AstraZeneca Nexium Marketing
The court has granted final approval to a $20 million settlement on behalf of Massachusetts consumers and payers on Aug. 26, 2013. AstraZeneca agreed to settle the case shortly before trial was set to continue. View settlement
Hagens Berman filed a lawsuit on behalf of consumers who purchased Nexium. The suit contends that the drug's distributor, AstraZeneca (NYSE: AZN), conspired to redirect consumer loyalty from their highly profitable heartburn medication, Prilosec, to Nexium before Prilosec's patent expired and generic competition drove the price down.
According to the suit, AstraZeneca deceived consumers through a misleading advertising campaign, designed to convince consumers that Nexium was a new and improved heartburn drug.
The suit states that throughout AstraZeneca's advertising for Nexium, it alluded to clinical trials that proved Nexium's effectiveness over Prilosec. However, the trials referred to only tested Nexium at levels twice that of Prilosec, and thus were not a true indication of Nexium's effectiveness.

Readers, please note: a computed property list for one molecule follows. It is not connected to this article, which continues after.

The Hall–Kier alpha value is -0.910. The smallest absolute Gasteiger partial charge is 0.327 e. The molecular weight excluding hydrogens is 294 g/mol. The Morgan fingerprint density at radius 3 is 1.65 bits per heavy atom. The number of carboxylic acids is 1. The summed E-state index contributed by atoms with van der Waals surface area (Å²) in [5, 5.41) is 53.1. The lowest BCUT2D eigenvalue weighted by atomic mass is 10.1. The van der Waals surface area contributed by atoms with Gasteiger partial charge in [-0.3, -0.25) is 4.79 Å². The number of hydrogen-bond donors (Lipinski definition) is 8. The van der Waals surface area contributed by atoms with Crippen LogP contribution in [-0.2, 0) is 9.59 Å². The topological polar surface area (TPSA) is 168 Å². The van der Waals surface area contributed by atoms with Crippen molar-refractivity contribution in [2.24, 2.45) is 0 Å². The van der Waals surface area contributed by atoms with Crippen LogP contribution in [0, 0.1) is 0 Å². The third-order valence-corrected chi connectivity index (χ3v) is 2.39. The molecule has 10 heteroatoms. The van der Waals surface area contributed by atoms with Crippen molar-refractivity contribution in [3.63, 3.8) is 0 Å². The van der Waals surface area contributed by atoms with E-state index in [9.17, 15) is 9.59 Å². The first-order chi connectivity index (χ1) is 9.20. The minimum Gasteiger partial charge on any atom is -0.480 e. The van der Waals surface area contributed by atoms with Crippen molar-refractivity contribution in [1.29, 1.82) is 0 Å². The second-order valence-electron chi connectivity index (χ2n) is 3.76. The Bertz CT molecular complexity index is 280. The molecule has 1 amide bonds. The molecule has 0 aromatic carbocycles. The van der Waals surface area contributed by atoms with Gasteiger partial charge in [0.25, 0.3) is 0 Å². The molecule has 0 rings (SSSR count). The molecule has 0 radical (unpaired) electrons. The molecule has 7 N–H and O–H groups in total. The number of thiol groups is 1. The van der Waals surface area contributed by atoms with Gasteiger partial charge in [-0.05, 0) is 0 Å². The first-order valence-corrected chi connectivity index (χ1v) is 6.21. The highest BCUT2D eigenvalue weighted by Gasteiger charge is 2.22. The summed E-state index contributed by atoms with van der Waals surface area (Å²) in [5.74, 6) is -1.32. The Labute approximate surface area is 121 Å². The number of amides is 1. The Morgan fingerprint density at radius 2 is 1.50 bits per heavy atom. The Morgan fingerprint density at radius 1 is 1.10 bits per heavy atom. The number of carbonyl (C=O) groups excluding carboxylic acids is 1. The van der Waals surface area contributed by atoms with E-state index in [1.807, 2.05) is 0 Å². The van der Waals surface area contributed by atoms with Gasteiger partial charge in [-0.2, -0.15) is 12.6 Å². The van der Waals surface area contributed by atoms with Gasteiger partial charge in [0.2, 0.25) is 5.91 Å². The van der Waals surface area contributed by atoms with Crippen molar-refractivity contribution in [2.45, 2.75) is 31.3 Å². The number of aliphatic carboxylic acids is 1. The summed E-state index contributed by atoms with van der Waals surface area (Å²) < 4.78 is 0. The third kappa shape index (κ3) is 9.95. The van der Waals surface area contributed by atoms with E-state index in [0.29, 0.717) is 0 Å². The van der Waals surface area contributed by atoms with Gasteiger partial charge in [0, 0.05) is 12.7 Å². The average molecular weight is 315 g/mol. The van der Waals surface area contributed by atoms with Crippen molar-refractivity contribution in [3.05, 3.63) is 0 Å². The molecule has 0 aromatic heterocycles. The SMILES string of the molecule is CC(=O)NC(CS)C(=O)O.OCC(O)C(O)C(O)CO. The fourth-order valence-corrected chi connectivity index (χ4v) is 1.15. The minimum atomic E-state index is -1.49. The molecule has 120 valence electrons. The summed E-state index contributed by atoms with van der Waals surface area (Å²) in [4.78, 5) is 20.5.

As detailed in the complaint, Nexium is a "mirror compound" of Prilosec, containing the same active molecule found in Prilosec. The suit contends that there is no evidence to support that Nexium is substantially better than Prilosec.
According to the suit, AstraZeneca's plan proved profitable. As generic competition drove the price for Prilosec down, sales for Nexium rose to $3.3 billion by 2003. Currently, Prilosec can be obtained over the counter and costs about one-eighth of the cost of Nexium.
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